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Despite Railtrack's best efforts in recent years, the Tay Bridge disaster remains one of Britains worst ever railway accident. A terrific storm, which had spread mayhem and destruction throughout central Scotland, was howling down the Tay just as the Edinburgh train was crossing the bridge. As the train reached the "high girders" at the centre of the bridge, they suddenly collapsed - plunging the train and its sevnty-five passengers and crew into the icy waters. There were no survivors, and only forty-six bodies were ever recovered.
 The bridge, which had been hailed as an engineering masterpiece on its opening the previous year, was found to have been severely flawed. The official enquiry discovered that the iron superstructure was of inferior quality and had been badly maintained. Most damning of all, little or no account was made of wind pressure in the design of the bridge. The enquiry laid the blame at the door of the designer, Sir Thomas Bouch. Bouch vehemently denied the charge, but his career was in ruins. He died just ten months after the fall of the great bridge.

Though none of the passengers were saved, there was a survivor of a sort. The engine that had hauled the train to its doom was recovered from the river bed and put back into service. Sardonically nicknamed "The Diver" by railway staff, it carried on working for the North British Railway until 1908. (typical of a scot eh?)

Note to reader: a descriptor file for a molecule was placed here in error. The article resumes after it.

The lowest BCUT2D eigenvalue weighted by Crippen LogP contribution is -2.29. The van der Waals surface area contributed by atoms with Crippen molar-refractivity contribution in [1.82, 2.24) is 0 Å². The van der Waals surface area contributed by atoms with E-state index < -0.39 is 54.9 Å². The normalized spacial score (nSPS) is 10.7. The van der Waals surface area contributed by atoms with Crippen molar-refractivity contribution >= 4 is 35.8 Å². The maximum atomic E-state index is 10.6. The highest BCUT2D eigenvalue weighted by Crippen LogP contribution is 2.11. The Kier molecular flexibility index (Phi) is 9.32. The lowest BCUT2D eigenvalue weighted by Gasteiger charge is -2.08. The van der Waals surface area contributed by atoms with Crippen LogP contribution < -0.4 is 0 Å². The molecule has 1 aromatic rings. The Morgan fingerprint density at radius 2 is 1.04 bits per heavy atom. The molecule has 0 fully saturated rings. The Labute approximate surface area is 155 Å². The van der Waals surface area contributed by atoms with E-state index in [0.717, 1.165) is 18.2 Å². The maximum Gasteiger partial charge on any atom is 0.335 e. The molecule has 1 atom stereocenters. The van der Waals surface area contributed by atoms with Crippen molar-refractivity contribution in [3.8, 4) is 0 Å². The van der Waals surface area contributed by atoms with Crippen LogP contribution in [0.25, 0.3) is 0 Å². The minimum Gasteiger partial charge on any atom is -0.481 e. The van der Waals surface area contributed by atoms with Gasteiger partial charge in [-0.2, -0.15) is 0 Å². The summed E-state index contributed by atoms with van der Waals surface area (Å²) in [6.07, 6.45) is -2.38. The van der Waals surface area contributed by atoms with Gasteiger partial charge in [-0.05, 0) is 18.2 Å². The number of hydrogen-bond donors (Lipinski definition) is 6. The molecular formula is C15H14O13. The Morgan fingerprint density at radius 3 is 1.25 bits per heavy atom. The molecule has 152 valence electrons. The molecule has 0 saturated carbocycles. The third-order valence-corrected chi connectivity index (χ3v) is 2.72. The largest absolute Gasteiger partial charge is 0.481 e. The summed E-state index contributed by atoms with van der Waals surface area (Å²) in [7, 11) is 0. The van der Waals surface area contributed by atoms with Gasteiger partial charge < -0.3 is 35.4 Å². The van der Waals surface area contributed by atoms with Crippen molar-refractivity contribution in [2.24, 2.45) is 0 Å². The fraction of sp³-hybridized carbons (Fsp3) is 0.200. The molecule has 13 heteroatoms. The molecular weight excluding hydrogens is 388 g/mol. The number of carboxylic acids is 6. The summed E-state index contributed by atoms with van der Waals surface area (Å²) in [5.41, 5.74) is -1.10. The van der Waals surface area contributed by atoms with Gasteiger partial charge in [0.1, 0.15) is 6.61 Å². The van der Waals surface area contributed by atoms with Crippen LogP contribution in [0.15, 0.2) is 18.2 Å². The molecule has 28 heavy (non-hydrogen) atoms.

The first Tay rail bridge was completed in February 1878 to the design of Thomas Bouch. Bouch was responsible for the design, construction and maintenance of the bridge. Most of his bridges were lattice girders supported on slender cast iron columns braced with wrought iron struts and ties. The building of the Tay bridge culminated in him being knighted. The Tay bridge was nearly two miles long, consisting of 85 spans and at the time was the longest bridge in the world. The spans carried a single rail track; 72 of these spans were supported on deck spans, the remaining 13 navigation spans were through girders. These "high girders", as they were known, were 27 ft high with an 88 ft clearance above the high water mark. It was these spans which fell. Most of the deck spans, all of which remained standing, were transferred to the present Tay rail bridge. At the time of the collapse Bouch was working on the design of the proposed Forth Bridge. In consequence, the design of the bridge was transferred to Benjamin Baker and Sir John Fowler.

A Court of Inquiry was set up to try and ascertain the reason for the collapse of the bridge. The Court of Inquiry report (8) concluded that, "The fall of the bridge was occasioned by the insufficiency of the cross bracing and its fastenings to sustain the force of the gale." The Court of Inquiry indicated that if the piers, and in particular the wind bracing, had been properly constructed and maintained, the bridge could have withstood the storm that night, albeit with a low factor of safety - 4 to 5 was the norm at the time. Sir Thomas Bouch was held chiefly to blame for the collapse in not making adequate allowance for wind loading. He used a wind pressure of 10 lbsf/sq ft for the design of the Tay bridge. It is interesting to note that when working on the design of a proposed Forth bridge (1866) he used 30lbsf/sq ft(6). To this day, however, there is still speculation as to the fundamental cause and as to whether or not the designer, Thomas Bouch, was to blame.

OKay sorry for the very long post but, i once heard a theory that a contributing factor in the failure was that the iron was so defective, the suppliers had mixed iron filings and album (egg white) and pasted them into the cracks. Has anyone ever heard this theory or got other explanations?